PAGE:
The DJO project is looking for volunteers to help complete the digitisation of Dickens’s journals, making them available for free public access in time for the celebration of Charles Dickens’s bicentenary (born 7th February 1812).
A huge chunk of Dickens’s work as a writer, reporter, and magazine editor is preserved in the two weekly journals he edited for over twenty years, and in which he published hundreds of articles as well as some of his best known serial novels: Hard Times, A Tale of Two Cities, and Great Expectations. The rest of the contents – which were published anonymously – he helped commission, plan and copy-edit, from offices in Wellington Street, Covent Garden. A blue plaque opposite the Lyceum Theatre commemorates the spot.
These two journals—Household Words and All the Year Round—have never been republished or indexed in an integral form, although they remain a treasure trove of great writing that deserves to be better known (ProQuest make them available on a subscription basis). To this end, an open-access digital edition, giving authorship details from two out-of-print indexes, as well as new attributions, scholarly and educational materials, has been under development for the past 5 years. It’s funded by the international Dickens Fellowship, The Leverhulme Trust, the University of Buckingham, and many individual supporters. The site shows over 30,000 pages of vintage Victorian journalism as digital images, together with a legible transcript, produced by the automated process known as ‘OCR.’ However, inevitably, there is a sprinkling of mistakes on each page (5 to 25), so in order to unlock the full potential of the data, these mistakes are being removed by a team of volunteer ‘sub editors.’ Since January of this year, correction work on 15% of the archive has been completed to a high degree of accuracy.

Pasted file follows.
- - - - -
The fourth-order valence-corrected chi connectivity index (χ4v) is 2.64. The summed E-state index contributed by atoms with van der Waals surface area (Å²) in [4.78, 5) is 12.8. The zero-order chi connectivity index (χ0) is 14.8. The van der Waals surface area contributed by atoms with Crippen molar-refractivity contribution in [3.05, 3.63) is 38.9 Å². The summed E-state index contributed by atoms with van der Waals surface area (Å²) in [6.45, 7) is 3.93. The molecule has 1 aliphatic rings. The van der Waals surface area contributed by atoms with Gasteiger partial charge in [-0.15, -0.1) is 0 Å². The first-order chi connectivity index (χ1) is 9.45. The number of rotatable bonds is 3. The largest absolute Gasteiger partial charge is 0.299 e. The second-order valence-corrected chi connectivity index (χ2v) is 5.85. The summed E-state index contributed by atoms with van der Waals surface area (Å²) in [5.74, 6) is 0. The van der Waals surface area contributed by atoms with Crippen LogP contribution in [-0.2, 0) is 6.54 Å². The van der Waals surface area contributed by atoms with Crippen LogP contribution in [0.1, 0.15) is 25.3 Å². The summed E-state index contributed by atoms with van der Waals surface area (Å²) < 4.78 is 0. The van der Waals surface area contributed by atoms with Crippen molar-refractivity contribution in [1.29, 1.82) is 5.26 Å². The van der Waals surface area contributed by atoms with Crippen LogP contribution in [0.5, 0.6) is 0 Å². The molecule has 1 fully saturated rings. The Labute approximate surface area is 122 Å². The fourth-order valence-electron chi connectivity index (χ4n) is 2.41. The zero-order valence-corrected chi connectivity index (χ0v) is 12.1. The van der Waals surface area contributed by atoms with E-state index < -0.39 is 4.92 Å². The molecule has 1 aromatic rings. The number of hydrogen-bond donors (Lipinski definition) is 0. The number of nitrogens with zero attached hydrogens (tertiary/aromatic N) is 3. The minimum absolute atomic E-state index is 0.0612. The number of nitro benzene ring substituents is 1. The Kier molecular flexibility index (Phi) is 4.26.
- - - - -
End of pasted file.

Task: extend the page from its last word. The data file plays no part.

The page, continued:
Aiding this national endeavour is easy: simply go to www.djo.org.uk and create an editing account. There are FAQs, a Glossary, and an online editing tutorial to support you, and volunteers can choose to have their work acknowledged, or kept anonymous. The project is happy to supply reference letters to those involved.